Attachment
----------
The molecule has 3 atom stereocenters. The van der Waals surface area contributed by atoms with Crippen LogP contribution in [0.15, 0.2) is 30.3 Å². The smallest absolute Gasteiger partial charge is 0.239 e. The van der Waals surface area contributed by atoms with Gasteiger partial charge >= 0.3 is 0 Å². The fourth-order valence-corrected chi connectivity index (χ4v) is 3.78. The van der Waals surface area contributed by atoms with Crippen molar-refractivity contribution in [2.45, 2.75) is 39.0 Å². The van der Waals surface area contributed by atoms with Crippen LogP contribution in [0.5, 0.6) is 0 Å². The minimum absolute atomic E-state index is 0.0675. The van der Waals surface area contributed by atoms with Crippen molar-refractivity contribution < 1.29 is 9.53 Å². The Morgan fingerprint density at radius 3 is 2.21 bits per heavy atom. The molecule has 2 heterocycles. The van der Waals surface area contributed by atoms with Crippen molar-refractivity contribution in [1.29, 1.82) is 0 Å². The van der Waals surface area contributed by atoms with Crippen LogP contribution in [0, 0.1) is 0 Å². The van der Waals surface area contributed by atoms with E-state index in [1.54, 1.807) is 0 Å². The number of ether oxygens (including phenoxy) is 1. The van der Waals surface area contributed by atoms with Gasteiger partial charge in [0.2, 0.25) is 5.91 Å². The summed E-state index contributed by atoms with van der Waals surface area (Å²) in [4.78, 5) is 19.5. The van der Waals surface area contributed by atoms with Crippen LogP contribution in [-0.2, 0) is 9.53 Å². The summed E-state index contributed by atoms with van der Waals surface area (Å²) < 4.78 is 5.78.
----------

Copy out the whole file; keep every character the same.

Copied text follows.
The molecule has 3 atom stereocenters. The van der Waals surface area contributed by atoms with Crippen LogP contribution in [0.15, 0.2) is 30.3 Å². The smallest absolute Gasteiger partial charge is 0.239 e. The van der Waals surface area contributed by atoms with Gasteiger partial charge >= 0.3 is 0 Å². The fourth-order valence-corrected chi connectivity index (χ4v) is 3.78. The van der Waals surface area contributed by atoms with Crippen molar-refractivity contribution in [2.45, 2.75) is 39.0 Å². The van der Waals surface area contributed by atoms with Crippen LogP contribution in [0.5, 0.6) is 0 Å². The minimum absolute atomic E-state index is 0.0675. The van der Waals surface area contributed by atoms with Crippen molar-refractivity contribution < 1.29 is 9.53 Å². The Morgan fingerprint density at radius 3 is 2.21 bits per heavy atom. The molecule has 2 heterocycles. The van der Waals surface area contributed by atoms with Crippen molar-refractivity contribution in [1.29, 1.82) is 0 Å². The van der Waals surface area contributed by atoms with Crippen LogP contribution in [0, 0.1) is 0 Å². The van der Waals surface area contributed by atoms with E-state index in [1.54, 1.807) is 0 Å². The number of ether oxygens (including phenoxy) is 1. The van der Waals surface area contributed by atoms with Gasteiger partial charge in [0.2, 0.25) is 5.91 Å². The summed E-state index contributed by atoms with van der Waals surface area (Å²) in [4.78, 5) is 19.5. The van der Waals surface area contributed by atoms with Crippen LogP contribution in [-0.2, 0) is 9.53 Å². The summed E-state index contributed by atoms with van der Waals surface area (Å²) < 4.78 is 5.78.